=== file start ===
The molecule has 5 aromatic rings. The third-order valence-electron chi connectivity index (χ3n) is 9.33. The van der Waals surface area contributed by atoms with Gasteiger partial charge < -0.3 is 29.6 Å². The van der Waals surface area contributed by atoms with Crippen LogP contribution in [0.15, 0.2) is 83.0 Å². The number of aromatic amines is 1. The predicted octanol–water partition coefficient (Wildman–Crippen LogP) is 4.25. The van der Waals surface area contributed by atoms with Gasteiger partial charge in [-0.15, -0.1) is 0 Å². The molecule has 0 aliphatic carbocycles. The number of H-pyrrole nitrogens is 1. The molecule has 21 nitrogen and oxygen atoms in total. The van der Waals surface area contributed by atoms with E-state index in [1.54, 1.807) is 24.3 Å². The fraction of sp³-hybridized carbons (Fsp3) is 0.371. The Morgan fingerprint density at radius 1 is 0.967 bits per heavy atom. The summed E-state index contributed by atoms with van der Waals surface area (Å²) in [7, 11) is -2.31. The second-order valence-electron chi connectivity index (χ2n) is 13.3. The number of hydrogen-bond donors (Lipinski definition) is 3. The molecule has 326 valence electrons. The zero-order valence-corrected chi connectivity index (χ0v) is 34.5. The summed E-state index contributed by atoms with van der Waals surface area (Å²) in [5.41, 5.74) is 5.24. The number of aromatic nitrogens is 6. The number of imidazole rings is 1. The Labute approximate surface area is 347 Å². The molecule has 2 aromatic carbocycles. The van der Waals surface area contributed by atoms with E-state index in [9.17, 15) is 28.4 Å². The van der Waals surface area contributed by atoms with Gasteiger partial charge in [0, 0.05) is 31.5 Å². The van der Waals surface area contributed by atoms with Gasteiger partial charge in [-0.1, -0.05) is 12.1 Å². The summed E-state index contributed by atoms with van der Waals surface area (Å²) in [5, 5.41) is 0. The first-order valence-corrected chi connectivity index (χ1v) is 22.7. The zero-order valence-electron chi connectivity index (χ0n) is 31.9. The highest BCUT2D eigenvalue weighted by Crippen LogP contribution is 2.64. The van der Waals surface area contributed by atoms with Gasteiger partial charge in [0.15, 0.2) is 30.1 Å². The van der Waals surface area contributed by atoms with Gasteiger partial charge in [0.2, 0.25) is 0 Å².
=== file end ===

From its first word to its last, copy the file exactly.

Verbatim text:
The molecule has 5 aromatic rings. The third-order valence-electron chi connectivity index (χ3n) is 9.33. The van der Waals surface area contributed by atoms with Gasteiger partial charge < -0.3 is 29.6 Å². The van der Waals surface area contributed by atoms with Crippen LogP contribution in [0.15, 0.2) is 83.0 Å². The number of aromatic amines is 1. The predicted octanol–water partition coefficient (Wildman–Crippen LogP) is 4.25. The van der Waals surface area contributed by atoms with Gasteiger partial charge in [-0.15, -0.1) is 0 Å². The molecule has 0 aliphatic carbocycles. The number of H-pyrrole nitrogens is 1. The molecule has 21 nitrogen and oxygen atoms in total. The van der Waals surface area contributed by atoms with E-state index in [1.54, 1.807) is 24.3 Å². The fraction of sp³-hybridized carbons (Fsp3) is 0.371. The Morgan fingerprint density at radius 1 is 0.967 bits per heavy atom. The summed E-state index contributed by atoms with van der Waals surface area (Å²) in [7, 11) is -2.31. The second-order valence-electron chi connectivity index (χ2n) is 13.3. The number of hydrogen-bond donors (Lipinski definition) is 3. The molecule has 326 valence electrons. The zero-order valence-corrected chi connectivity index (χ0v) is 34.5. The summed E-state index contributed by atoms with van der Waals surface area (Å²) in [5.41, 5.74) is 5.24. The number of aromatic nitrogens is 6. The number of imidazole rings is 1. The Labute approximate surface area is 347 Å². The molecule has 2 aromatic carbocycles. The van der Waals surface area contributed by atoms with E-state index in [9.17, 15) is 28.4 Å². The van der Waals surface area contributed by atoms with Gasteiger partial charge in [0, 0.05) is 31.5 Å². The van der Waals surface area contributed by atoms with Gasteiger partial charge in [-0.1, -0.05) is 12.1 Å². The summed E-state index contributed by atoms with van der Waals surface area (Å²) in [5, 5.41) is 0. The first-order valence-corrected chi connectivity index (χ1v) is 22.7. The zero-order valence-electron chi connectivity index (χ0n) is 31.9. The highest BCUT2D eigenvalue weighted by Crippen LogP contribution is 2.64. The van der Waals surface area contributed by atoms with Gasteiger partial charge in [0.15, 0.2) is 30.1 Å². The van der Waals surface area contributed by atoms with Gasteiger partial charge in [0.2, 0.25) is 0 Å².